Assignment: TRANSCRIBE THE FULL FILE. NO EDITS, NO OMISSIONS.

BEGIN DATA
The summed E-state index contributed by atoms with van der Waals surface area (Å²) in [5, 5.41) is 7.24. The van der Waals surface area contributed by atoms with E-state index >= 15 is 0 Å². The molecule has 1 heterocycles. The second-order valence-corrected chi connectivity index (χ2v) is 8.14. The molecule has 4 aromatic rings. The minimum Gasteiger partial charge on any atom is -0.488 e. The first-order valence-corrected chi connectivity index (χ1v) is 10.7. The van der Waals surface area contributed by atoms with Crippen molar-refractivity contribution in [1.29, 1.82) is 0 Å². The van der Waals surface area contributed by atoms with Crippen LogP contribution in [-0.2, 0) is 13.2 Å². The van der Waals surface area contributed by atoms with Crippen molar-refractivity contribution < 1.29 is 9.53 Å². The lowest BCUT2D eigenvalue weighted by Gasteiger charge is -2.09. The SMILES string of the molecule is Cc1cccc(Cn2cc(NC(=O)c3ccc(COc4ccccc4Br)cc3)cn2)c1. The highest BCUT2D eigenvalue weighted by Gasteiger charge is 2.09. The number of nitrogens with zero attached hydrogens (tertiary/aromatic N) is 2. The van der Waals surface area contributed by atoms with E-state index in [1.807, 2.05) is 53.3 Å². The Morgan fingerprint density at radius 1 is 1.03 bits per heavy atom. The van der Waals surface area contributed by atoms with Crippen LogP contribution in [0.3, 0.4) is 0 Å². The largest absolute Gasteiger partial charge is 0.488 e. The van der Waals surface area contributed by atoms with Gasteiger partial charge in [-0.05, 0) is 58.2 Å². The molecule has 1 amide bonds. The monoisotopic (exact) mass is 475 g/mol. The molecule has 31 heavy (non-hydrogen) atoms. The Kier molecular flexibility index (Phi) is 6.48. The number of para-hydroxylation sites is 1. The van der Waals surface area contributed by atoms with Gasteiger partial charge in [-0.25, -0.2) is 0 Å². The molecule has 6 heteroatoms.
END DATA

The summed E-state index contributed by atoms with van der Waals surface area (Å²) in [5, 5.41) is 7.24. The van der Waals surface area contributed by atoms with E-state index >= 15 is 0 Å². The molecule has 1 heterocycles. The second-order valence-corrected chi connectivity index (χ2v) is 8.14. The molecule has 4 aromatic rings. The minimum Gasteiger partial charge on any atom is -0.488 e. The first-order valence-corrected chi connectivity index (χ1v) is 10.7. The van der Waals surface area contributed by atoms with Crippen molar-refractivity contribution in [1.29, 1.82) is 0 Å². The van der Waals surface area contributed by atoms with Crippen LogP contribution in [-0.2, 0) is 13.2 Å². The van der Waals surface area contributed by atoms with Crippen molar-refractivity contribution < 1.29 is 9.53 Å². The lowest BCUT2D eigenvalue weighted by Gasteiger charge is -2.09. The SMILES string of the molecule is Cc1cccc(Cn2cc(NC(=O)c3ccc(COc4ccccc4Br)cc3)cn2)c1. The highest BCUT2D eigenvalue weighted by Gasteiger charge is 2.09. The number of nitrogens with zero attached hydrogens (tertiary/aromatic N) is 2. The van der Waals surface area contributed by atoms with E-state index in [1.807, 2.05) is 53.3 Å². The Morgan fingerprint density at radius 1 is 1.03 bits per heavy atom. The van der Waals surface area contributed by atoms with Crippen LogP contribution in [0.3, 0.4) is 0 Å². The largest absolute Gasteiger partial charge is 0.488 e. The van der Waals surface area contributed by atoms with Gasteiger partial charge in [-0.05, 0) is 58.2 Å². The molecule has 1 amide bonds. The monoisotopic (exact) mass is 475 g/mol. The molecule has 31 heavy (non-hydrogen) atoms. The Kier molecular flexibility index (Phi) is 6.48. The number of para-hydroxylation sites is 1. The van der Waals surface area contributed by atoms with Gasteiger partial charge in [-0.25, -0.2) is 0 Å². The molecule has 6 heteroatoms.